Worthy Reads or Maybe Not?

I’m holding off on my regular Worthy Reads to show you this onslaught of articles in the media about families wanting to homeschool after the massacre. I have great reservations about this, and I have a written my own response to this that will be published in the Barrow Journal on January 2, 2013.  I will also post it here on January 3rd.  On that post, I’ll ask you to share your thoughts about this, although you are more than welcome to do so now too.

I’m so very sad by everything that is happening in the wake of this tragedy.  I can barely read the news.

I stopped compiling this list on Sunday, December 23rd. I’m sure there will be more, but I’m also sure they’ll all sound similar.

Homeschooling as a knee-jerk reaction to the Connecticut school shooting – examiner.com

Which ‘Teen Mom’ star is homeschooling her child after Sandy Hook massacre? – Canada Reality TV/examiner.com

Homeschooling An Option For Fearful Parents – everythinglubbock.com

Connecticut Tragedy Feeds Homeschooling Debate – Valley News Live – Fargo/Grand Forks

Homeschool In Wake of Shooting – KOKH FOX25

Parents concerned about recent violence consider homeschooling options – click2houston.com

Post Newtown Shooting: Interest in homeschooling surges – FOX5 San Diego

Some consider homeschooling after Connecticut shooting – CBS 5 – KPHO

Get Out Now: How School Violence Led Us to Homeschooling – Wired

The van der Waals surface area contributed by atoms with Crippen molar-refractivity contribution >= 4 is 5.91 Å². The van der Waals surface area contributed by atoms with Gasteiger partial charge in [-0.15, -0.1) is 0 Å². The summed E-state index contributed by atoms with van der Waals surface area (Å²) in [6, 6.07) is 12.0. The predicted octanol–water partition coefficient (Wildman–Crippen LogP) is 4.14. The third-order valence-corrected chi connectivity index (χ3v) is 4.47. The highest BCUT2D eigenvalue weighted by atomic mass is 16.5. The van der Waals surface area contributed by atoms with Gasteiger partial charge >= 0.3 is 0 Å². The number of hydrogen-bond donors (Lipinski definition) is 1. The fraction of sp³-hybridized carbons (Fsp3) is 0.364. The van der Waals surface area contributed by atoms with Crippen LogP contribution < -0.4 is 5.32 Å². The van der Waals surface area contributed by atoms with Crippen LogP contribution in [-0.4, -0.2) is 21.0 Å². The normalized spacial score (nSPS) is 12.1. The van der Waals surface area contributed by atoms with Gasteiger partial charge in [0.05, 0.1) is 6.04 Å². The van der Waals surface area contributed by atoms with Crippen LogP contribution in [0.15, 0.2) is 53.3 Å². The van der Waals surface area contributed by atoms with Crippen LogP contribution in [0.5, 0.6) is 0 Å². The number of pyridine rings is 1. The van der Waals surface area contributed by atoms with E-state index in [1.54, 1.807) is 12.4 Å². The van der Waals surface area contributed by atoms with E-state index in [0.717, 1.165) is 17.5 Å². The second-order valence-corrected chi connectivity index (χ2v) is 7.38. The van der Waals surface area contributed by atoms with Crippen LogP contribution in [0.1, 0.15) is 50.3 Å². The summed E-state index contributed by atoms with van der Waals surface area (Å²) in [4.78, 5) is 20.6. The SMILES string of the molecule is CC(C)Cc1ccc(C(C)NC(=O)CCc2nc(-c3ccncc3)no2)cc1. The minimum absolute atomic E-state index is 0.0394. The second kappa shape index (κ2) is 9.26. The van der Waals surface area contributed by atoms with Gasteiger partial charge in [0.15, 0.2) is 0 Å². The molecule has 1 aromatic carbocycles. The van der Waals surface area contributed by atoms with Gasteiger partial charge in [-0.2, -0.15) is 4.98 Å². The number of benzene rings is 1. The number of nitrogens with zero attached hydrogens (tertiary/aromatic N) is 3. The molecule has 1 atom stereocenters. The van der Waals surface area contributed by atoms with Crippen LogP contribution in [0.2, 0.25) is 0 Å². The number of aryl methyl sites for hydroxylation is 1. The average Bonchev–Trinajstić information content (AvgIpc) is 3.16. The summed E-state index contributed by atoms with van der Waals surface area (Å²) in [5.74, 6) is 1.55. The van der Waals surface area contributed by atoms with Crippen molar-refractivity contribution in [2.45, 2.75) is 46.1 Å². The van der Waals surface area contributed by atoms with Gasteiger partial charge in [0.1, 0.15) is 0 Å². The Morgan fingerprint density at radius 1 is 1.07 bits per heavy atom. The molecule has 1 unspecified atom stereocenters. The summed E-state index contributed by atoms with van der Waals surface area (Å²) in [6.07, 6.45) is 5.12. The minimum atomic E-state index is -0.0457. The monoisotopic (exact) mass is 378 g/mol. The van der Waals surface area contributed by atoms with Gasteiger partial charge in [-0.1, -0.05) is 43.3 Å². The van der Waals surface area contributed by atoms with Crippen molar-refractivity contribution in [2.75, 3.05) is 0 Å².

Families turn to homeschooling after Newtown, Connecticut shooting at Sandy Hook – examiner.com

Parents consider homeschool in wake of school shooting – Bay News 9, Florida

5 thoughts on “Worthy Reads or Maybe Not?

  1. i think parents who turn to hs’ing for a reason like this will quickly go back to regular school. i can’t imagine most of them will really be embracing the whole change in routine/lifestyle/educational approach. once the fear wears off, they’ll return to the familiar.

    Like

  2. I also agree. I don’t homeschool, but i tutor kids with learning disabilities. teaching takes commitment and passion, not fear.

    Also, keeping kids home to keep them safe from one specific kind of threat is reactionary, not rational. Life comes with a multitude of risks. We can take reasonable steps to be safe, like wear a seatbelt, or keep the school’s doors locked, but we can never entirely rid our children’s worlds of danger. Pulling them out of school sounds like an attempt to do so.

    Like

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